The Almeida tops off an excellent season with yet another terrific production. Edward Albee’s 1966 Pulitzer Prize-winning play is set in New York in the 1960s, in the upper-middle class, suburban home of a middle-aged couple, Agnes and Tobias, and Agnes’ live-in alcoholic sister, Claire.
Their cosy arrangement – or as cosy as it can be, considering the sisters are constantly at each others’ throats – is interrupted by the sudden and somewhat surreal intrusion of Agnes and Tobias’ ‘best friends’, Harry and Edna, who – apparently unable to return to their own home after being seized by an unnamed and inexplicable terror – come to stay, uninvited, in their house. And, if the house wasn’t full enough, Agnes and Tobias’ 36-year-old daughter, Julia, returns to the roost, yet again, after leaving her fourth husband – flying into a murderous tantrum when she finds her room appropriated by Harry and Edna. But should Agnes and Tobias ask their friends to leave or allow them to stay?
Penelope Wilton as Agnes rules both her house and the stage with her cutting remarks and icy self-control. Imelda Staunton is fun, bitter and viciously witty as her sometime mischievous, sometime malicious sister, Claire, who insists she is ‘wilful’, as opposed to ‘an alcoholic’, and takes pleasure in ruffling Agnes’ feathers. Tim Pigott-Smith is the passive, ‘very nice but ineffectual’ Tobias, as aptly described by his whining, hysterical ‘perpetual brat’ of a daughter, Julia (Lucy Cohu). Ian McElhinney as Harry, the invading best friend, is as weak a man as Tobias, with Diane Hardcastle powerfully manipulative as his wife, Edna, who drives this occupation – quickly transforming from a frightened, trembling mouse into a force commanding enough to rival Agnes in her own home.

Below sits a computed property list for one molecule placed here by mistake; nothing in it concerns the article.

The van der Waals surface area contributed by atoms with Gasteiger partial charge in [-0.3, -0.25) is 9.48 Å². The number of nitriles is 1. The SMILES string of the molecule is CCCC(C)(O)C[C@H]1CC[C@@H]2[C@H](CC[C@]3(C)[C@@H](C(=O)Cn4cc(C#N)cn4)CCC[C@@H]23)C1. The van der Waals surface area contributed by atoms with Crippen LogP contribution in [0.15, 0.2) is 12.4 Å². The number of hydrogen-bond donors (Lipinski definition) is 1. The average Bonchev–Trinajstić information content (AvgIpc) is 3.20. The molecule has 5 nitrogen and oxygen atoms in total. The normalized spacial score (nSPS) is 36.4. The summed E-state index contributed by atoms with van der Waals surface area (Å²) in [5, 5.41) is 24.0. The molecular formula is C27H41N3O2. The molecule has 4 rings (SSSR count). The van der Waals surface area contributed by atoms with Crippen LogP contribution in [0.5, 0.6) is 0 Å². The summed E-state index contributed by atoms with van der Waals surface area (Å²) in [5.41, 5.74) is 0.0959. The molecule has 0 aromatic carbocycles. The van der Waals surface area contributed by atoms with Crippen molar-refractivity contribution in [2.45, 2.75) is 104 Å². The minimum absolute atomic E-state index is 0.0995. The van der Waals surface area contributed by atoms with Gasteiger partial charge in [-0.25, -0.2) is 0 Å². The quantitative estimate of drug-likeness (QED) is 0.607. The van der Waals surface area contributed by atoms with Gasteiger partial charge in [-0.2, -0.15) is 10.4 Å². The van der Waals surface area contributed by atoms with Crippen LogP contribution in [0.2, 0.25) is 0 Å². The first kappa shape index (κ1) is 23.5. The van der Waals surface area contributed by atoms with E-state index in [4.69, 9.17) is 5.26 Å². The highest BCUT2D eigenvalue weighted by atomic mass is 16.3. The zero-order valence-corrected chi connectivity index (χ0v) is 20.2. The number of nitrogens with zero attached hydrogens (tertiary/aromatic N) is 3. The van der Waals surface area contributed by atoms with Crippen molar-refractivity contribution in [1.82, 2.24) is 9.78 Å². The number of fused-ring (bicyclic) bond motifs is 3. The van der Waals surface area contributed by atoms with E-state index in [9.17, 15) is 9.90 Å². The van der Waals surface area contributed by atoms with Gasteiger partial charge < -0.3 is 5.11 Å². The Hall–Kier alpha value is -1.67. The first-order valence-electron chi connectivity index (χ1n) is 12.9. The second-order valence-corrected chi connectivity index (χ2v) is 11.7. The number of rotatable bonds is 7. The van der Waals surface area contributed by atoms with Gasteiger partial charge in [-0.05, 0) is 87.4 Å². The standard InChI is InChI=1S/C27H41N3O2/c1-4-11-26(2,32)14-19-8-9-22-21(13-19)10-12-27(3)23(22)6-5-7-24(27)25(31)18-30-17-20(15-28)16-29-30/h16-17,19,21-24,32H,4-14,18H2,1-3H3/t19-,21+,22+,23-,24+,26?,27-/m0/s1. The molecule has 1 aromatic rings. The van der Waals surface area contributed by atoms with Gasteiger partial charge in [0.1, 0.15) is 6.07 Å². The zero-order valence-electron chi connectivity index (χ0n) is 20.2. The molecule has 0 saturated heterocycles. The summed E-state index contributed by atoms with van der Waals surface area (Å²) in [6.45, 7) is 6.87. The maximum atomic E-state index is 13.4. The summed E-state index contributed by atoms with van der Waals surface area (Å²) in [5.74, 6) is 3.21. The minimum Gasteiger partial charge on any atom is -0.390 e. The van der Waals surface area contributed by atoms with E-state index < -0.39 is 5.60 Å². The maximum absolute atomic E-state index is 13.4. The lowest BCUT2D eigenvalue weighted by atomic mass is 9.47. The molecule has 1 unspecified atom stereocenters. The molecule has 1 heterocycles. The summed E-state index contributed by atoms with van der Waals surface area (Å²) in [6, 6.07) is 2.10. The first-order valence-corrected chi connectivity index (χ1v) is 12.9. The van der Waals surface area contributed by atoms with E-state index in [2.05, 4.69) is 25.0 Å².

And what a home. Laura Hopkins designs a lavish, moneyed interior for these smartly dressed, immaculately coiffed women to insult one another in, with rich mahogany, plush furnishings, crystal decanters and leather-bound books abound.
The dialogue is what we’re used to from Albee – sharp, funny, biting sarcasm, the wordy repartee between husband and wife, the spiky one-upmanship between the two sisters; ‘I have never known whether to applaud or cry,’ Claire announces after a particularly articulate dressing down from Agnes.
The play concerns ‘the rigidity and ultimate paralysis which affects those who settle in too easily,’ Albee tells us. We mellow as we age, as time ‘happens’ and our choices become fewer. In the third act, it dawns on Agnes that ‘everything becomes… too late, finally,’ and it’s about the self-deception we employ to counter this. Agnes, with her ‘ground rules’ and her strict adherence to propriety, tries to maintain the ‘delicate balance’ of the household that could so easily be thrown into chaos if its residents stared too directly at reality. Better this safety, this comfort, than a candid acknowledgement of the truth. And thus, Agnes and Tobias skip around the fact that they no longer sleep together, that Tobias had an affair, that he stopped them trying for another child after the tragic death of their young son. It also makes you think about the boundaries of relationships – how far do our responsibilities as family or friends extend?
James MacDonald’s faultless production explores these ideas and more, with a first-rate ensemble cast that blows your socks off.
Production shot by Hugo Glendinning